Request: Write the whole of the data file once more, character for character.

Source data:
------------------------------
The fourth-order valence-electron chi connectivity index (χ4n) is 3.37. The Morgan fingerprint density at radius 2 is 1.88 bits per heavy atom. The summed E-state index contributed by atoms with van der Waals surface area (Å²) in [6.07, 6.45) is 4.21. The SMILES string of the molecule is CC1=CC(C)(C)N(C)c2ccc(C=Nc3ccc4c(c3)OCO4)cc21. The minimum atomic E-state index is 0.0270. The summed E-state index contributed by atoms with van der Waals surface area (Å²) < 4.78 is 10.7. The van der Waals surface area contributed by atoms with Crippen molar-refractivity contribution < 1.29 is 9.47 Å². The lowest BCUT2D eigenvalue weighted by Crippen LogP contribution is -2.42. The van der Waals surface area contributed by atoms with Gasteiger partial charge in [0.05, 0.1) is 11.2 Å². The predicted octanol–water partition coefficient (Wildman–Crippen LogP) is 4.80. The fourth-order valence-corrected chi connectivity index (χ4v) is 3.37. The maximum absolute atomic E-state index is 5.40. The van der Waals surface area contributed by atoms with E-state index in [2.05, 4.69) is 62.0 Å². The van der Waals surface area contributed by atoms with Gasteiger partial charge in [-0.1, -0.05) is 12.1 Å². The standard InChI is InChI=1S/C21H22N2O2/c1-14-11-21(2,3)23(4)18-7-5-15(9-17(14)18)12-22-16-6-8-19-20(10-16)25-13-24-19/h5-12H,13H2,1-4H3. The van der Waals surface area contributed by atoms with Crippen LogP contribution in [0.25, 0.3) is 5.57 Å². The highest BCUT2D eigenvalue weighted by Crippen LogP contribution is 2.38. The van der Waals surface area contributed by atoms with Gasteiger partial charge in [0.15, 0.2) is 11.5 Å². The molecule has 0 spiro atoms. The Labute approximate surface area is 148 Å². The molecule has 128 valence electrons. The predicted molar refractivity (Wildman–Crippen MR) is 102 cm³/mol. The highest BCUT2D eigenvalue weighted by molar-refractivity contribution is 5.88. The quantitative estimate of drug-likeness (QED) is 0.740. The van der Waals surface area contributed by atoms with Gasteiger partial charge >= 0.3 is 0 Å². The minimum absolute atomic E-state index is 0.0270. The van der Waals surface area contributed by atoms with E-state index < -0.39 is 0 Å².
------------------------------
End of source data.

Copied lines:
The fourth-order valence-electron chi connectivity index (χ4n) is 3.37. The Morgan fingerprint density at radius 2 is 1.88 bits per heavy atom. The summed E-state index contributed by atoms with van der Waals surface area (Å²) in [6.07, 6.45) is 4.21. The SMILES string of the molecule is CC1=CC(C)(C)N(C)c2ccc(C=Nc3ccc4c(c3)OCO4)cc21. The minimum atomic E-state index is 0.0270. The summed E-state index contributed by atoms with van der Waals surface area (Å²) < 4.78 is 10.7. The van der Waals surface area contributed by atoms with Crippen molar-refractivity contribution < 1.29 is 9.47 Å². The lowest BCUT2D eigenvalue weighted by Crippen LogP contribution is -2.42. The van der Waals surface area contributed by atoms with Gasteiger partial charge in [0.05, 0.1) is 11.2 Å². The predicted octanol–water partition coefficient (Wildman–Crippen LogP) is 4.80. The fourth-order valence-corrected chi connectivity index (χ4v) is 3.37. The maximum absolute atomic E-state index is 5.40. The van der Waals surface area contributed by atoms with E-state index in [2.05, 4.69) is 62.0 Å². The van der Waals surface area contributed by atoms with Gasteiger partial charge in [-0.1, -0.05) is 12.1 Å². The standard InChI is InChI=1S/C21H22N2O2/c1-14-11-21(2,3)23(4)18-7-5-15(9-17(14)18)12-22-16-6-8-19-20(10-16)25-13-24-19/h5-12H,13H2,1-4H3. The van der Waals surface area contributed by atoms with Crippen LogP contribution in [0.25, 0.3) is 5.57 Å². The highest BCUT2D eigenvalue weighted by Crippen LogP contribution is 2.38. The van der Waals surface area contributed by atoms with Gasteiger partial charge in [0.15, 0.2) is 11.5 Å². The molecule has 0 spiro atoms. The Labute approximate surface area is 148 Å². The molecule has 128 valence electrons. The predicted molar refractivity (Wildman–Crippen MR) is 102 cm³/mol. The highest BCUT2D eigenvalue weighted by molar-refractivity contribution is 5.88. The quantitative estimate of drug-likeness (QED) is 0.740. The van der Waals surface area contributed by atoms with Gasteiger partial charge >= 0.3 is 0 Å². The minimum absolute atomic E-state index is 0.0270. The van der Waals surface area contributed by atoms with E-state index < -0.39 is 0 Å².